The U.S. Food and Drug Administration recently approved the use of Palforzia for children ages 4 to 17. It’s designed to lessen allergic reactions that may occur when a child accidentally is exposed to peanuts, the FDA says.

While the first drug approved for children with peanut allergies offers an option for patients and their families, Fredericksburg allergist Dr. Andrew Kim wants them to know that it won’t eliminate the problem.

“This is absolutely not a cure, that’s the bottom line,” said Kim of the Allergy & Asthma Center of Fredericksburg. “The way it’s being presented in the media, that’s something a lot of people might misunderstand.”

The U.S. Food and Drug Administration recently approved the use of Palforzia for children ages 4 to 17. It’s designed to lessen allergic reactions that may occur when a child accidentally is exposed to peanuts, the FDA says.

Taking it doesn’t mean those allergic can start eating peanut butter and jelly sandwiches or going nuts over Reese’s Pieces.

However, if children can build up enough tolerance to eventually withstand the equivalent of two peanuts without breaking out in hives, their parents might be able to relax a little, Kim said.

“Then, maybe they don’t have to worry about reading every label … or accidental ingestion,” he said. “And they might be more free to [let their children] do things like maybe sleepovers.”

That’s why Kim—the only local allergist to respond to inquiries from The Free Lance–Star—views the new medicine as “a big deal. Everyone’s concerned about peanut allergies.”

The number of children with peanut allergies has tripled in recent decades and totals about 2.5 percent of the pediatric population, according to a 2018 study by the American Journal of Managed Care.

They’re the most common—and severe—allergy treated at the Spotsylvania Regional Medical Center, said Dr. Jayson Tappan, medical director of the emergency department.

“We see peanut allergies a couple times a week here,” he said.

Allergic reactions are caused when the body’s immune system, which normally protects people from germs, mistakenly responds to the food as if it were harmful, according to the Centers for Disease Control. Reactions can range from a rash and itching to the full-blown onset of anaphylaxis, in which blood pressure drops, airways narrow and vomiting ensues.

Palforzia isn’t a newfangled drug to combat allergies, but a precise measurement of peanut protein. Patients who are considered eligible for the treatment start off with an initial dose in the allergist’s office.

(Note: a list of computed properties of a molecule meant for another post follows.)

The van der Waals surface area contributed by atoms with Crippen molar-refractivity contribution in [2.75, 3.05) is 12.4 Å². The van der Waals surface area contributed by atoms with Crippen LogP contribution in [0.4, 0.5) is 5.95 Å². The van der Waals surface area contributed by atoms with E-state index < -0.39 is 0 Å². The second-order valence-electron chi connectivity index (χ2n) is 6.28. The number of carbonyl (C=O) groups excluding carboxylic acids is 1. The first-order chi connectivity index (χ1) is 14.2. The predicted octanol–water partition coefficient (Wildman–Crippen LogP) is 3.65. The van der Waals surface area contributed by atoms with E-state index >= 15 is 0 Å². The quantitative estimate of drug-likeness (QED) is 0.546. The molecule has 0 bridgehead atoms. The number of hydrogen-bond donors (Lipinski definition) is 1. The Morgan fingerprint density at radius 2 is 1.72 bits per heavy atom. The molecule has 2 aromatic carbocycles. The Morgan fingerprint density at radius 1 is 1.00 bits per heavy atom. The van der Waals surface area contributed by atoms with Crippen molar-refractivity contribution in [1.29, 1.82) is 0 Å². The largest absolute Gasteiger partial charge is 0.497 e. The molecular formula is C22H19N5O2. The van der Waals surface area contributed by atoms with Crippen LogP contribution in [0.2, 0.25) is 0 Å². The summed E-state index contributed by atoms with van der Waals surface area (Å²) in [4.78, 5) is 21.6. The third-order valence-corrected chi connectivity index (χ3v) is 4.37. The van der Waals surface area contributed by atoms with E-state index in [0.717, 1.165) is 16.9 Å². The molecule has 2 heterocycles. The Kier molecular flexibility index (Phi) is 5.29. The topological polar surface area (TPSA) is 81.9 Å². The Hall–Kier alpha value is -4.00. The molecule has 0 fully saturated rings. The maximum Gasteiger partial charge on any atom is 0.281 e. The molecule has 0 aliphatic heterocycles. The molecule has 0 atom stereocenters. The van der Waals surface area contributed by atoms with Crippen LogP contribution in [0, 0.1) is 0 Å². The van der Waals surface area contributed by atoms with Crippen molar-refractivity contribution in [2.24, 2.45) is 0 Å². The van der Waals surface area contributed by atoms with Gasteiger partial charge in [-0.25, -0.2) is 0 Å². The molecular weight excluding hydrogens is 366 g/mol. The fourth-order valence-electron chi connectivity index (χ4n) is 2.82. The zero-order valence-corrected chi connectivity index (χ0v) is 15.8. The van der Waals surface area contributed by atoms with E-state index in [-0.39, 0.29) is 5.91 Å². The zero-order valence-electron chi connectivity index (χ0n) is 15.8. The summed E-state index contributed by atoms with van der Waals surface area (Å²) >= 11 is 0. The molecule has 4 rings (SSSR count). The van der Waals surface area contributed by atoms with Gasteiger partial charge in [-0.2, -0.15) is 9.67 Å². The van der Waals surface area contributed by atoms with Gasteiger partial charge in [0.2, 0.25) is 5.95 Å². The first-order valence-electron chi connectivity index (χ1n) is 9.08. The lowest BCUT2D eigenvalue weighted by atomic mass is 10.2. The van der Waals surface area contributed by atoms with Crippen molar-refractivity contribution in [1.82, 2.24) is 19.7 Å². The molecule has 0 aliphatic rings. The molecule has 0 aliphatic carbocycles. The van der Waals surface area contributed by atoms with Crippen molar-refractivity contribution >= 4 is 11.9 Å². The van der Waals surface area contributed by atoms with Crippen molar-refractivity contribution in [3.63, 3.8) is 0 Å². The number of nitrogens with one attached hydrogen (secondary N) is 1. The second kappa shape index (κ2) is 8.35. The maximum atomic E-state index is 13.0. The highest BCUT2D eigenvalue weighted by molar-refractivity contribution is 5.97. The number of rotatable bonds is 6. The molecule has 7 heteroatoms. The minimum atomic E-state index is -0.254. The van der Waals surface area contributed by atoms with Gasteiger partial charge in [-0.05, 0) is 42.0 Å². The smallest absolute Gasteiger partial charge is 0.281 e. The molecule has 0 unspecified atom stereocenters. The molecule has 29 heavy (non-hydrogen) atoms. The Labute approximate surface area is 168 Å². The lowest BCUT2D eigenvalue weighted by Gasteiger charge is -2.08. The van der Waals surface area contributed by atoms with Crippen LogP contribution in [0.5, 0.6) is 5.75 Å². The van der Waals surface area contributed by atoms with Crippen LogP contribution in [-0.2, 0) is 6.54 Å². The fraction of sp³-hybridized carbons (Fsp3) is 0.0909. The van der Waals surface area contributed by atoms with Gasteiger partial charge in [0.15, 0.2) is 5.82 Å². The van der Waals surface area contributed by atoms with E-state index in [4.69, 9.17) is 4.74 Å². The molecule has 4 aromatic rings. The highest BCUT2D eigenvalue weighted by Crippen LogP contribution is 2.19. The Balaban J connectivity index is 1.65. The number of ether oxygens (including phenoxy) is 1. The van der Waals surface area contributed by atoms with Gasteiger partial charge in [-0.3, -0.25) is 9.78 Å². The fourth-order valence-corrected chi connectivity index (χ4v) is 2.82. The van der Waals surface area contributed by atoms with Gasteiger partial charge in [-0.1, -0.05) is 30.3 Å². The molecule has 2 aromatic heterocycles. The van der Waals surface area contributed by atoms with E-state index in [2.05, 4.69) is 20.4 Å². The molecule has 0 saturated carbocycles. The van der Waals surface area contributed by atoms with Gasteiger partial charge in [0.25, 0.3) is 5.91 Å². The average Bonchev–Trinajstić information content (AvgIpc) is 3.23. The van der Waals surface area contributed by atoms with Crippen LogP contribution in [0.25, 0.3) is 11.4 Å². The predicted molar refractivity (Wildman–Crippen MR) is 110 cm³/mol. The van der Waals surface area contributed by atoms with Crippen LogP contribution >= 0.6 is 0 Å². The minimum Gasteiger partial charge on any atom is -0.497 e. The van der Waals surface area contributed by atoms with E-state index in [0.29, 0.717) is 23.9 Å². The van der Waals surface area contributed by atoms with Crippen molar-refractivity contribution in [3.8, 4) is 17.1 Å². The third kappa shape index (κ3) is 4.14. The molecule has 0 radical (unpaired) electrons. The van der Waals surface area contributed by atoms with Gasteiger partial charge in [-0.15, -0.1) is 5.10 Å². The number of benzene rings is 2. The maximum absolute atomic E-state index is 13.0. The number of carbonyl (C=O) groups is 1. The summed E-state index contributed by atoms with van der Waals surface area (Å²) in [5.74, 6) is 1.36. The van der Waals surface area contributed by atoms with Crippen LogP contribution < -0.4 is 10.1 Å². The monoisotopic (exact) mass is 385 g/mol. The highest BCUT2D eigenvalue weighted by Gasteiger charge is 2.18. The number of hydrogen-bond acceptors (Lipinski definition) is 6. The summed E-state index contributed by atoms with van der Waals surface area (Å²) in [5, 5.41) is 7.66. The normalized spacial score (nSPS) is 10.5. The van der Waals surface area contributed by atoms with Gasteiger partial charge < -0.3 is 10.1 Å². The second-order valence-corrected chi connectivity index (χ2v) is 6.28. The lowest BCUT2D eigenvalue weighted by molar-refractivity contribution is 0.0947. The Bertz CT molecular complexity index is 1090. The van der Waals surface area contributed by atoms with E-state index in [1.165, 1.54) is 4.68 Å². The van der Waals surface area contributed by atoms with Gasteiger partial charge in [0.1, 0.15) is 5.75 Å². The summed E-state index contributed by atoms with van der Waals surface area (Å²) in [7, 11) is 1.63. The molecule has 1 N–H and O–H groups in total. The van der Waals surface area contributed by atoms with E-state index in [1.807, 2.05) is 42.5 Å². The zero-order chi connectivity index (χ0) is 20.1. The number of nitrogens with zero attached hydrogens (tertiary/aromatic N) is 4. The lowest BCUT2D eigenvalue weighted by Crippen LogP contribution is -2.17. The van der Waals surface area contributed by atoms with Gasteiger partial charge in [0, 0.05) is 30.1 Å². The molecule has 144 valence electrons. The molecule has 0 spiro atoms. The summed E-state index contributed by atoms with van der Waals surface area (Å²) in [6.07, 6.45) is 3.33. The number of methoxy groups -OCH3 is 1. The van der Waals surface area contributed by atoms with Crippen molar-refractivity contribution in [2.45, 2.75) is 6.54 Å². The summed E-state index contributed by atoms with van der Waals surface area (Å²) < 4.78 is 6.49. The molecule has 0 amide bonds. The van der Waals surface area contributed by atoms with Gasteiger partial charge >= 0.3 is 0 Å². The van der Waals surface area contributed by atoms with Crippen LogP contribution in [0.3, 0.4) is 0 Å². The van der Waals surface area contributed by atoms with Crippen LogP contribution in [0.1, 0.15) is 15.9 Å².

If there’s no reaction, they take Palforzia at home for several weeks. The drug is a powder than can be mixed in with foods.

Doses are increased in 11 stages over the course of several months, and the first dose in each step-up phase is given in the doctor’s office so the patient can be monitored. There’s always the risk of a reaction, the FDA says, but the highest risk is each time the dose increases.

That concerns Cindy Gegeshidze, whose two sons are allergic to peanuts and tree nuts. If either of her boys accidentally ingested a peanut, she knows what to do: treat him with epinephrine (also known as the EpiPen) or take him to the emergency room.

The King George County mother wonders how the ongoing treatment would affect such a reaction. Would it be delayed? Would the symptoms be lessened or made even stronger?

“There’s still a lot of things to weigh and look at,” she said, “and at this point in the game, I’m not jumping at it.”

Kristin Kirkpatrick, a Spotsylvania County mother whose two sons have the same allergies as Gegeshidze’s boys, wonders about the practicality of adding another medication to the daily regimen. Her 9-year-old, Reid, uses an asthma inhaler twice a day, and she constantly reminds him about it.

“It’s a daily struggle,” she said.

Her older son, Aaron, who’s “12 going on 25,” also is allergic to milk and eggs, and Kim suggested a similar process to build up his immunity to those foods. The treatment required him to eat a special bread or muffin regularly, and Aaron didn’t want it.

He said he was so used to not having those foods, and he didn’t like them anyway.

“I fear he might just be set in his ways,” she said.

Kirkpatrick does like the idea of a medicine that could eliminate a major reaction, if her children were accidentally exposed, but she also believes it’s vital for them to fend for themselves in this nutty world. That’s why she’s always kept peanut butter and similar products in their house.

“I wanted them to have the exposure and know it was near them,” she said. “In the real world, they have to stay away from it, they have to learn to check labels and not eat anyone else’s food at lunchtime, and when in doubt, ask an adult.”

Kim suggests that parents consult with their allergist about the treatment, which clearly “is not for everybody.” Those who have uncontrolled asthma or have had severe anaphylactic reactions requiring hospitalization and multiple doses of epinephrine are not eligible, he said.

Cathy Dyson: 540/374-5425

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